Terry Scanga, General Manager of the Upper Arkansas Valley Water Conservancy District is calling the water court filing for the Super Ditch the Mother of all Change Cases. And so it may be. Re-quantification is the name of the game nowadays whenever an entity gets in water court. Objectors hammer applicants on consumptive use calculations, historical use, the reservoir one-fill rule, etc. The Super Ditch plods on however. Here’s a report from Chris Woodka writing for The Pueblo Chieftain:

While the program was set up as a way to allow farmers to retain water rights while selling water through lease programs, it could become a way to meet increasing demands within the basin. The boards of the Super Ditch and Lower Arkansas Valley Water Conservancy District met jointly for the first time Tuesday to brainstorm how water needs throughout the valley could be met through Super Ditch…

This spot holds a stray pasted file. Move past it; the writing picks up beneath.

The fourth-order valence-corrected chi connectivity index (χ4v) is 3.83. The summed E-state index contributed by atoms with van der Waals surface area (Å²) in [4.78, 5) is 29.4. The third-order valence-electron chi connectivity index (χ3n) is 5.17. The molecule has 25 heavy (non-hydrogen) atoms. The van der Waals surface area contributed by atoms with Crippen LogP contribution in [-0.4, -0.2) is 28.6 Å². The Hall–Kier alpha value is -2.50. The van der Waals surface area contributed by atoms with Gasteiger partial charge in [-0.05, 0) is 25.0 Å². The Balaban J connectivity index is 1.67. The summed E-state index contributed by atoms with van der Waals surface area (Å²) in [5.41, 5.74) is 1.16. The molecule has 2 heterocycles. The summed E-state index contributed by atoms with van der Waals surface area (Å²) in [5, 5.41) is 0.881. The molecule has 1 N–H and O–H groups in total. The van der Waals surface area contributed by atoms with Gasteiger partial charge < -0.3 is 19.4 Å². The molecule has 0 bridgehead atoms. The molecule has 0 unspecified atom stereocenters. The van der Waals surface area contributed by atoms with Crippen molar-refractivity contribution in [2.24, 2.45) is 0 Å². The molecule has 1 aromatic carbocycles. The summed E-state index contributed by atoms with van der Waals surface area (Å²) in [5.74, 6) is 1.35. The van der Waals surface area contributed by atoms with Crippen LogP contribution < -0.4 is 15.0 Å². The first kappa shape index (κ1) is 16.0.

The key is to develop enough flexibility in how the water is used to make what is now agricultural water more valuable in the future. A hint of that is seen in the Lower Ark’s exchange application in water court, which lists 85 points of exchange [ed. emphasis mine]. A report accompanying the application explains the needs of augmentation water for sprinklers or wells, as well as a new supply for the Arkansas Valley Conduit that will require more than 50,000 acre-feet annually in the next 50 years…